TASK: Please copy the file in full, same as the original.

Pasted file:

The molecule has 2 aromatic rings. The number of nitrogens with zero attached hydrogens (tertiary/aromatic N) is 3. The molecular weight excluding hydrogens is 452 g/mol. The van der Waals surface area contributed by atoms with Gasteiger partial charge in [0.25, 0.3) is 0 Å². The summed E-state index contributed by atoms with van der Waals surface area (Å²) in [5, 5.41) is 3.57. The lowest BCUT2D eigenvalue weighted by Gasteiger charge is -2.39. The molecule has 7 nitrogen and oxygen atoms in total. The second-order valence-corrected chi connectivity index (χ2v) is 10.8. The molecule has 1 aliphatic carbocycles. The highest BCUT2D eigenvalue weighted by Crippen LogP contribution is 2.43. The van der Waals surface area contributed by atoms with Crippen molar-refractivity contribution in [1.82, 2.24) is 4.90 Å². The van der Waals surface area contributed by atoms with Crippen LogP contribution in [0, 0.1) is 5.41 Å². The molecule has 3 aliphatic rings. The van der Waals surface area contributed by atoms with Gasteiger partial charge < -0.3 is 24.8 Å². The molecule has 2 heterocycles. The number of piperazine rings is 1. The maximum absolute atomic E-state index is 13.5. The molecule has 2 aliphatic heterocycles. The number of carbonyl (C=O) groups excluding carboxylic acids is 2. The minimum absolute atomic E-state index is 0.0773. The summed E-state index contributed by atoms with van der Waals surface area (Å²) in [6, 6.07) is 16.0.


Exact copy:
The molecule has 2 aromatic rings. The number of nitrogens with zero attached hydrogens (tertiary/aromatic N) is 3. The molecular weight excluding hydrogens is 452 g/mol. The van der Waals surface area contributed by atoms with Gasteiger partial charge in [0.25, 0.3) is 0 Å². The summed E-state index contributed by atoms with van der Waals surface area (Å²) in [5, 5.41) is 3.57. The lowest BCUT2D eigenvalue weighted by Gasteiger charge is -2.39. The molecule has 7 nitrogen and oxygen atoms in total. The second-order valence-corrected chi connectivity index (χ2v) is 10.8. The molecule has 1 aliphatic carbocycles. The highest BCUT2D eigenvalue weighted by Crippen LogP contribution is 2.43. The van der Waals surface area contributed by atoms with Crippen molar-refractivity contribution in [1.82, 2.24) is 4.90 Å². The van der Waals surface area contributed by atoms with Crippen LogP contribution in [0, 0.1) is 5.41 Å². The molecule has 3 aliphatic rings. The van der Waals surface area contributed by atoms with Gasteiger partial charge < -0.3 is 24.8 Å². The molecule has 2 heterocycles. The number of piperazine rings is 1. The maximum absolute atomic E-state index is 13.5. The molecule has 2 aliphatic heterocycles. The number of carbonyl (C=O) groups excluding carboxylic acids is 2. The minimum absolute atomic E-state index is 0.0773. The summed E-state index contributed by atoms with van der Waals surface area (Å²) in [6, 6.07) is 16.0.